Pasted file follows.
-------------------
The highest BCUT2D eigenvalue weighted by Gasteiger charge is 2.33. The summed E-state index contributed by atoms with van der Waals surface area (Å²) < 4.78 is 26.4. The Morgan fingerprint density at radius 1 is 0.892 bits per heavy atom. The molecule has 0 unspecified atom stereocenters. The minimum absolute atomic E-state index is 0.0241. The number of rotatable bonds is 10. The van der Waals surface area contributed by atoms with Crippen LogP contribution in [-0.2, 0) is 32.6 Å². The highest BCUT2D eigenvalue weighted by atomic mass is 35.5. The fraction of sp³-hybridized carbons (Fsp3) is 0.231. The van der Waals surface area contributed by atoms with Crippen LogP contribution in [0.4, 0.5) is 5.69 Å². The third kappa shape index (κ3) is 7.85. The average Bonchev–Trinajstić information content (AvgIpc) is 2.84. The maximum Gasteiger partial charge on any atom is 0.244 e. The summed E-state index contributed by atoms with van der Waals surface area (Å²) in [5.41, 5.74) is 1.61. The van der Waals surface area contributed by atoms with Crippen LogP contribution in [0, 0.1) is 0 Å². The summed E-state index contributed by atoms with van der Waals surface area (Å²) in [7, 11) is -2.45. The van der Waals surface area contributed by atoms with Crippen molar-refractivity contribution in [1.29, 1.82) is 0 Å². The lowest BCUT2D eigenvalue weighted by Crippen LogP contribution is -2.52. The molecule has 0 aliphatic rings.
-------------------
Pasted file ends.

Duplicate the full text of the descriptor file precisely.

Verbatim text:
The highest BCUT2D eigenvalue weighted by Gasteiger charge is 2.33. The summed E-state index contributed by atoms with van der Waals surface area (Å²) < 4.78 is 26.4. The Morgan fingerprint density at radius 1 is 0.892 bits per heavy atom. The molecule has 0 unspecified atom stereocenters. The minimum absolute atomic E-state index is 0.0241. The number of rotatable bonds is 10. The van der Waals surface area contributed by atoms with Crippen LogP contribution in [-0.2, 0) is 32.6 Å². The highest BCUT2D eigenvalue weighted by atomic mass is 35.5. The fraction of sp³-hybridized carbons (Fsp3) is 0.231. The van der Waals surface area contributed by atoms with Crippen LogP contribution in [0.4, 0.5) is 5.69 Å². The third kappa shape index (κ3) is 7.85. The average Bonchev–Trinajstić information content (AvgIpc) is 2.84. The maximum Gasteiger partial charge on any atom is 0.244 e. The summed E-state index contributed by atoms with van der Waals surface area (Å²) in [5.41, 5.74) is 1.61. The van der Waals surface area contributed by atoms with Crippen LogP contribution in [0, 0.1) is 0 Å². The summed E-state index contributed by atoms with van der Waals surface area (Å²) in [7, 11) is -2.45. The van der Waals surface area contributed by atoms with Crippen molar-refractivity contribution in [1.29, 1.82) is 0 Å². The lowest BCUT2D eigenvalue weighted by Crippen LogP contribution is -2.52. The molecule has 0 aliphatic rings.